This has been documented and observed hundreds of times with subjects on an EEG. When at rest, the brainwave activity is pretty normal. But once the subject is asked to read, or to do a math worksheet, the subject’s brainwave activity begins to look like the subject is falling asleep. And often times they do fall asleep! This makes it very hard to pay attention to school work, get homework done, listen to the teacher, clean your room, and basically “remain on task”.
How to Recognize A Child with Inattentive ADHD
My son Gabriel had always been popular (if somewhat shy and reserved), well liked by his teachers, and an honor roll student in an academically demanding school. He was obsessed with, and a master at, all manner of fast paced computer games. Then, in 3rd grade, inexplicably, he crashed and burned.
Not to overstate it, it was one of the worst years of his and my life. Suddenly he couldn’t seem to keep up…fell further and further behind…began to think of himself as stupid…started to dread school and homework…refused to even try…and just wanted to mentally drop out. His Dad thought it was “just a phase” and I was overreacting. His teacher thought Gabriel was sweet, but a little slow and disorganized. Since 1st grade I had felt a growing concern that something was amiss (Gabriel’s handwriting, verbal skills, comprehension, and standardized test scores were not where I thought they should be). But his teachers thought I was worried unnecessarily, and since he appeared to be doing well, I pushed my misgivings aside. That is, until 3rd grade where, suddenly, he began this painful and catastrophic nosedive.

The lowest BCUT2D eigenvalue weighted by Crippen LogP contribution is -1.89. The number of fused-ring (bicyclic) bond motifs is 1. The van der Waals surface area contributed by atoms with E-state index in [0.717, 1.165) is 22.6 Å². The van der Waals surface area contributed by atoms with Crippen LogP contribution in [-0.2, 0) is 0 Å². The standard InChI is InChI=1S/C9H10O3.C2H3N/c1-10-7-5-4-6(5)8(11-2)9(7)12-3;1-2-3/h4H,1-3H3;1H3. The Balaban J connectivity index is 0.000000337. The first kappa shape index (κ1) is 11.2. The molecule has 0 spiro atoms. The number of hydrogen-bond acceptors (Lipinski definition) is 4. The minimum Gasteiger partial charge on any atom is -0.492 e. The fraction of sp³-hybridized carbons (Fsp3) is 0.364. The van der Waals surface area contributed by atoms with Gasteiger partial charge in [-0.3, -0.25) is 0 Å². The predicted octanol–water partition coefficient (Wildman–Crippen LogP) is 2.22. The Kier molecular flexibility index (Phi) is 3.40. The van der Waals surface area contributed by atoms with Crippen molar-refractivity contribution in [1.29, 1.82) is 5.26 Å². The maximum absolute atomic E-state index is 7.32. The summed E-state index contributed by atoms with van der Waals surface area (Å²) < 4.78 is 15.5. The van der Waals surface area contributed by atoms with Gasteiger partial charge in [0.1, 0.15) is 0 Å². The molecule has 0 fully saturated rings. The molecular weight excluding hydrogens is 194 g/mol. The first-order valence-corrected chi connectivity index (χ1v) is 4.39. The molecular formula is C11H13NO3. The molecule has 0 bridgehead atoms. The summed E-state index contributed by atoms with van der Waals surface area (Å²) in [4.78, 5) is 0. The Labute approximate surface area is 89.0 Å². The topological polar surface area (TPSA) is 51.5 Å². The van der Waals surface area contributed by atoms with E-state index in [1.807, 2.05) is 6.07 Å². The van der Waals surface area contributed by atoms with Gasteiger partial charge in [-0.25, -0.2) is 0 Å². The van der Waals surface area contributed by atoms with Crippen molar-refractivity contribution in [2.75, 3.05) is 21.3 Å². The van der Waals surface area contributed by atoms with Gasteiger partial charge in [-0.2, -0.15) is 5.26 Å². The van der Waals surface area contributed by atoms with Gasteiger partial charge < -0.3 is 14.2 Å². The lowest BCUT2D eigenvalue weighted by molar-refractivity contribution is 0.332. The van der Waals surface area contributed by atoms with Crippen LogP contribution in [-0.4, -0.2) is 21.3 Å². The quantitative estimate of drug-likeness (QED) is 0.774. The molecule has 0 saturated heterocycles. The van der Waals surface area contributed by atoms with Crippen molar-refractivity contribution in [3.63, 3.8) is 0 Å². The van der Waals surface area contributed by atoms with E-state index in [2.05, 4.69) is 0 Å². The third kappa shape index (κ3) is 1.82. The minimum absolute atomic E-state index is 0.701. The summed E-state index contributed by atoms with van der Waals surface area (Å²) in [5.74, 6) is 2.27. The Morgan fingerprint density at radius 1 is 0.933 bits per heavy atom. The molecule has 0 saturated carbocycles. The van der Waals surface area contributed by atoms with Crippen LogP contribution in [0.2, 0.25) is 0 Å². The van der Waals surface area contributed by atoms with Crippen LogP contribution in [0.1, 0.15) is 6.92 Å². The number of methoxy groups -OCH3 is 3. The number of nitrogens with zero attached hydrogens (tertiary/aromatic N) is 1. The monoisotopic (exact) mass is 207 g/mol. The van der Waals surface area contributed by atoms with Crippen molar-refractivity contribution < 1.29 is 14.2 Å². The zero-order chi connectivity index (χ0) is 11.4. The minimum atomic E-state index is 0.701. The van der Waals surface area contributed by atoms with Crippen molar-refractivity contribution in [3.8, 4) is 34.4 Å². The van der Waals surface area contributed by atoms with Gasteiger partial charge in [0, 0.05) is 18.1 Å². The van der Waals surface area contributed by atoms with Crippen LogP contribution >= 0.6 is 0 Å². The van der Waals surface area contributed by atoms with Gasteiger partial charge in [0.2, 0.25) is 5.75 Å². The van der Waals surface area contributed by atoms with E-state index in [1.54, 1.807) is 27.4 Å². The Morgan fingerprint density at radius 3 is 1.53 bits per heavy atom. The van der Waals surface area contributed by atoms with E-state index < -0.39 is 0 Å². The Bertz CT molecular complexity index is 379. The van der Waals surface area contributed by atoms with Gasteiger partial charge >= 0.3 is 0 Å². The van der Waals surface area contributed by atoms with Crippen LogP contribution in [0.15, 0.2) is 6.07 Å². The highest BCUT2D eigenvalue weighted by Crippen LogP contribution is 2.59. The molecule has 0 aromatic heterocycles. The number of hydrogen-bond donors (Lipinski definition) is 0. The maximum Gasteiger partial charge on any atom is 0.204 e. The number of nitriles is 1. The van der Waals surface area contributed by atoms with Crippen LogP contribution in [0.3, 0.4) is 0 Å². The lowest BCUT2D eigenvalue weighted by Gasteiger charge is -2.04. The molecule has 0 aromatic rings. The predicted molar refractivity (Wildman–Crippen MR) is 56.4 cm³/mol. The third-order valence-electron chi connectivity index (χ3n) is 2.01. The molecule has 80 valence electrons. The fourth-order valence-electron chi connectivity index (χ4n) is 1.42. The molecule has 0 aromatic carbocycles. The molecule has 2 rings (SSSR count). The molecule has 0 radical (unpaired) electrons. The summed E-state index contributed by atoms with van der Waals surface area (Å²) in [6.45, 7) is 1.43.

Bewildered and anxious, I searched high and low for answers until I finally pieced together enough information to realize that Inattentive ADHD was the root of Gabriel’s difficulties. Do any or all of the following characteristics describe your child?
11 Signs Your Child Might have Inattentive ADHD
- Becomes overwhelmed easily; can only concentrate on one thing at a time.
- Has trouble starting and/or finishing tasks (often forgets to do homework, family chores, may take “forever” to finish homework).
- May daydream while getting dressed in the morning; fixed stare may mask wandering mind.
- Is distracted by internal thoughts and external stimuli. (The brain can be on 16 channels, but the body appears exhausted.)